Book Plates

Armorial Bookplate

“If you have a garden and a library, you have everything you need” Cicero.

A  good library has always been the mark of a well educated Gentleman, a portrait in many ways of it’s owner.  Open any book from such a collection and it will invariably have a bookplate. Traditionally armorial but often not.

As an artist who has built a career well over thirty years in the making, producing high quality heraldic art, calligraphy and manuscript illumination I have produced many bookplates. Call me old fashioned but I have always favoured monochrome designs and although I am no etcher or wood block carver I try to recreate the feel of the work such craftsmen have produced superlatively throughout the centuries. SJBPcopyrightASJ2016

If you would be so kind as to indulge me for a while I would like to share one of my latest works with you.  Produced for a returning patron who was attracted to the fluid, decorative and somewhat medieval high gothic style of the Victorians. Encapsulated brilliantly by the artists and architects  William Morris and Augustus Pugin.

Victorian gothic style heraldry is instantly recognisable by the complicated and voluptuous acanthus like mantling and so with this creation the mantling was the core of the design and set the foundation for the plate.  The patron is an English knight and so the visored helm was used but I needed to make it fit more into the style of the period. This helm of course is a fanciful heraldic helm and so fits with the pseudo gothic very well.  Once the design was drawn I settled on the style of execution and I proceeded to give it a wood engraved feel.  I obtained this effect by using various drawing pens and brushes of different sizes to create the hatching using a combination of ink and gouache. There is something very therapeutic and almost meditational about working in this way.  It takes a great deal of concentration but the end result is quite satisfying.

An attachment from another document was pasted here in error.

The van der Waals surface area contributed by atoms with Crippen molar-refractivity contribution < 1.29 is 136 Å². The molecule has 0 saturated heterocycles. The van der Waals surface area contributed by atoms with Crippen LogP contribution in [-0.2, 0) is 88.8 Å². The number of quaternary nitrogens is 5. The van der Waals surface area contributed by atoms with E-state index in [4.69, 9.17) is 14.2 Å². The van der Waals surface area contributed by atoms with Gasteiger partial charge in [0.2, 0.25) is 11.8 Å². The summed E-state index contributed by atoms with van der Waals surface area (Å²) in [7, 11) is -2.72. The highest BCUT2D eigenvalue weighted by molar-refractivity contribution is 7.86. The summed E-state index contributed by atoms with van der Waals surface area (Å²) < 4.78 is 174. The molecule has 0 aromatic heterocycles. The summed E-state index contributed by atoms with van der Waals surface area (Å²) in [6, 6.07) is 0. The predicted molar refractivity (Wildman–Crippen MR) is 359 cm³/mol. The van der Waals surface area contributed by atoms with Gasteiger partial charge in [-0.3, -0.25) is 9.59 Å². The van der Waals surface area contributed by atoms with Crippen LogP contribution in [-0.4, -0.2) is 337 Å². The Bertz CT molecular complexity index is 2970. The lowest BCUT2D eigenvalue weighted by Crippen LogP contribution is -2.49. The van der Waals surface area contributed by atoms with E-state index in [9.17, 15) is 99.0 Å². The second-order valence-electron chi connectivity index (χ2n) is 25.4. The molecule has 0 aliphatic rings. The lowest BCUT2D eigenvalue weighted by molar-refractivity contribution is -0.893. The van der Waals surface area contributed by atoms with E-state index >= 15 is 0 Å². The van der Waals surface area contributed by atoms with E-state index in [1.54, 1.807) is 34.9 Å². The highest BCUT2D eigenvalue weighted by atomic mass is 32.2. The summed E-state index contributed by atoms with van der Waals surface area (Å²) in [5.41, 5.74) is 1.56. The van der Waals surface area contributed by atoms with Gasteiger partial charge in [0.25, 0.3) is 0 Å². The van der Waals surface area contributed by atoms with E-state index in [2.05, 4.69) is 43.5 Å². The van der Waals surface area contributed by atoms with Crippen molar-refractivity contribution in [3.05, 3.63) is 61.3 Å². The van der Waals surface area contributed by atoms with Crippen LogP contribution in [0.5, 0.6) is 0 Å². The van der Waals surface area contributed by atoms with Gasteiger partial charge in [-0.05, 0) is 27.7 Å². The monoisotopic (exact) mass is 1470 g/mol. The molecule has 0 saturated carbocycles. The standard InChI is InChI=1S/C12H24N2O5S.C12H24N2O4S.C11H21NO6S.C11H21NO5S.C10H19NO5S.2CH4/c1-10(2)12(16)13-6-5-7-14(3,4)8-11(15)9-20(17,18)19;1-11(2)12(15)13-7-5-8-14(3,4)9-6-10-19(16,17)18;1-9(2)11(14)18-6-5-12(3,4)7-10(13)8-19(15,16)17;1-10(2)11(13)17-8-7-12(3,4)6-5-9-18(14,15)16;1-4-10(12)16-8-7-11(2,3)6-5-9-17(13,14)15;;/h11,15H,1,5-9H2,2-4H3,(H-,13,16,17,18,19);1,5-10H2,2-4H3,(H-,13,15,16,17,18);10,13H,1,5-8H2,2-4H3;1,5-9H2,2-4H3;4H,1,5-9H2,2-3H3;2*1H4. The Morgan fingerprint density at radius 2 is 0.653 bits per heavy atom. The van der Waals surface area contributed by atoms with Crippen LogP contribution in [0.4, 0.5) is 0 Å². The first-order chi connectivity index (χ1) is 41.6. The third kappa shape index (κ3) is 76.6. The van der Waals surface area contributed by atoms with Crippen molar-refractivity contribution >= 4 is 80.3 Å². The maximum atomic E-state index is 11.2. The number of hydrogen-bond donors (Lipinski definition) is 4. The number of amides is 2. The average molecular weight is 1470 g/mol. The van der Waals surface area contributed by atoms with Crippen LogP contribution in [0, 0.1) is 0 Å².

I presented the patron with the image and awaited a reaction.  Even now after all these years I still tend to worry about the response to a work. In this case he was delighted. I quote, “Yet another triumph from your studio”.  It is always good to get such a positive feedback to a painting. – Andrew Stewart Jamieson


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